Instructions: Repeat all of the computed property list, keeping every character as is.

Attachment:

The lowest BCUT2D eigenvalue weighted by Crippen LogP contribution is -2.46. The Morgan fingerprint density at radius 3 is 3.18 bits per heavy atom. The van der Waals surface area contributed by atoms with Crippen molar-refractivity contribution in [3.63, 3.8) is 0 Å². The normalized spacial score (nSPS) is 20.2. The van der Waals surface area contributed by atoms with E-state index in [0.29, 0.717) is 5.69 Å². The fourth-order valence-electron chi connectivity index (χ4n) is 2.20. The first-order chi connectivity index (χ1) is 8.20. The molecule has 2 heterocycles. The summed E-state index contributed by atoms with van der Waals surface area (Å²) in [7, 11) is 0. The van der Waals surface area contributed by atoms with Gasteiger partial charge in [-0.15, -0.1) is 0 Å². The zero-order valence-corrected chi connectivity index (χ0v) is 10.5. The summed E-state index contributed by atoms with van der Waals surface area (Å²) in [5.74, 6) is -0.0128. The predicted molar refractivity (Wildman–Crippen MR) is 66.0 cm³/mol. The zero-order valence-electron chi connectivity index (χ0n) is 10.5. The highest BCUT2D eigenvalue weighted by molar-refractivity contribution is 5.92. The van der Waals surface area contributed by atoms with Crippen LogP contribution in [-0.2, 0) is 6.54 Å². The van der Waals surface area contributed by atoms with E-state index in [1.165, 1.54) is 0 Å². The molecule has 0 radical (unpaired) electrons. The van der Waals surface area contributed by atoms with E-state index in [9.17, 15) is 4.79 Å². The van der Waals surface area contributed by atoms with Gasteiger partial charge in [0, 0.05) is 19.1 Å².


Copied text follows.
The lowest BCUT2D eigenvalue weighted by Crippen LogP contribution is -2.46. The Morgan fingerprint density at radius 3 is 3.18 bits per heavy atom. The van der Waals surface area contributed by atoms with Crippen molar-refractivity contribution in [3.63, 3.8) is 0 Å². The normalized spacial score (nSPS) is 20.2. The van der Waals surface area contributed by atoms with E-state index in [0.29, 0.717) is 5.69 Å². The fourth-order valence-electron chi connectivity index (χ4n) is 2.20. The first-order chi connectivity index (χ1) is 8.20. The molecule has 2 heterocycles. The summed E-state index contributed by atoms with van der Waals surface area (Å²) in [7, 11) is 0. The van der Waals surface area contributed by atoms with Gasteiger partial charge in [-0.15, -0.1) is 0 Å². The zero-order valence-corrected chi connectivity index (χ0v) is 10.5. The summed E-state index contributed by atoms with van der Waals surface area (Å²) in [5.74, 6) is -0.0128. The predicted molar refractivity (Wildman–Crippen MR) is 66.0 cm³/mol. The zero-order valence-electron chi connectivity index (χ0n) is 10.5. The highest BCUT2D eigenvalue weighted by molar-refractivity contribution is 5.92. The van der Waals surface area contributed by atoms with Crippen LogP contribution in [-0.2, 0) is 6.54 Å². The van der Waals surface area contributed by atoms with E-state index in [1.165, 1.54) is 0 Å². The molecule has 0 radical (unpaired) electrons. The van der Waals surface area contributed by atoms with E-state index in [9.17, 15) is 4.79 Å². The van der Waals surface area contributed by atoms with Gasteiger partial charge in [0, 0.05) is 19.1 Å².